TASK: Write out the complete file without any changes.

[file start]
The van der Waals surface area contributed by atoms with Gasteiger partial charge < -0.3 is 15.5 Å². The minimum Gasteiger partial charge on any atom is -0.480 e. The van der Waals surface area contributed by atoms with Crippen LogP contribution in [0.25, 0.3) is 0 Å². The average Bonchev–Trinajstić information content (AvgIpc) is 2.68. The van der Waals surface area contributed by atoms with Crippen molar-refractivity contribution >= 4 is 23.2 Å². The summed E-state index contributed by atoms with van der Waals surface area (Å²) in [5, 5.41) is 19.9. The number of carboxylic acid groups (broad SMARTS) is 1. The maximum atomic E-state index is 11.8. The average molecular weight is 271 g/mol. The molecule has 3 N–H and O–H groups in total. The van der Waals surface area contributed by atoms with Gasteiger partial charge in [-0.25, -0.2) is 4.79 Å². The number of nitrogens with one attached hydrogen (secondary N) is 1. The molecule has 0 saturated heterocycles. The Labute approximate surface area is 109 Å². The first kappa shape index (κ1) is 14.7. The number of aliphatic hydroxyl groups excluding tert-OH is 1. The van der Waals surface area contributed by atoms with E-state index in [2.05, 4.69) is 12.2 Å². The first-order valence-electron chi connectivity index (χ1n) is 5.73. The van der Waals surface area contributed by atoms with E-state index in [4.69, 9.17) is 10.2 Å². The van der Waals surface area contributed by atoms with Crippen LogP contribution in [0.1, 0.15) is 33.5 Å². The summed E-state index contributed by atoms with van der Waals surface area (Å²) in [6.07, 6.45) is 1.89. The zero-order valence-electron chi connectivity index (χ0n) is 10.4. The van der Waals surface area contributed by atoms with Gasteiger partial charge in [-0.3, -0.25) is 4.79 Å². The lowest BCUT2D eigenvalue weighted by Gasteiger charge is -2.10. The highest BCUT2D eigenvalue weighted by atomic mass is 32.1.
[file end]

The van der Waals surface area contributed by atoms with Gasteiger partial charge < -0.3 is 15.5 Å². The minimum Gasteiger partial charge on any atom is -0.480 e. The van der Waals surface area contributed by atoms with Crippen LogP contribution in [0.25, 0.3) is 0 Å². The average Bonchev–Trinajstić information content (AvgIpc) is 2.68. The van der Waals surface area contributed by atoms with Crippen molar-refractivity contribution >= 4 is 23.2 Å². The summed E-state index contributed by atoms with van der Waals surface area (Å²) in [5, 5.41) is 19.9. The number of carboxylic acid groups (broad SMARTS) is 1. The maximum atomic E-state index is 11.8. The average molecular weight is 271 g/mol. The molecule has 3 N–H and O–H groups in total. The van der Waals surface area contributed by atoms with Gasteiger partial charge in [-0.25, -0.2) is 4.79 Å². The number of nitrogens with one attached hydrogen (secondary N) is 1. The molecule has 0 saturated heterocycles. The Labute approximate surface area is 109 Å². The first kappa shape index (κ1) is 14.7. The number of aliphatic hydroxyl groups excluding tert-OH is 1. The van der Waals surface area contributed by atoms with E-state index in [2.05, 4.69) is 12.2 Å². The first-order valence-electron chi connectivity index (χ1n) is 5.73. The van der Waals surface area contributed by atoms with E-state index in [4.69, 9.17) is 10.2 Å². The van der Waals surface area contributed by atoms with Crippen LogP contribution in [0.1, 0.15) is 33.5 Å². The summed E-state index contributed by atoms with van der Waals surface area (Å²) in [6.07, 6.45) is 1.89. The zero-order valence-electron chi connectivity index (χ0n) is 10.4. The van der Waals surface area contributed by atoms with Gasteiger partial charge in [-0.3, -0.25) is 4.79 Å². The lowest BCUT2D eigenvalue weighted by Gasteiger charge is -2.10. The highest BCUT2D eigenvalue weighted by atomic mass is 32.1.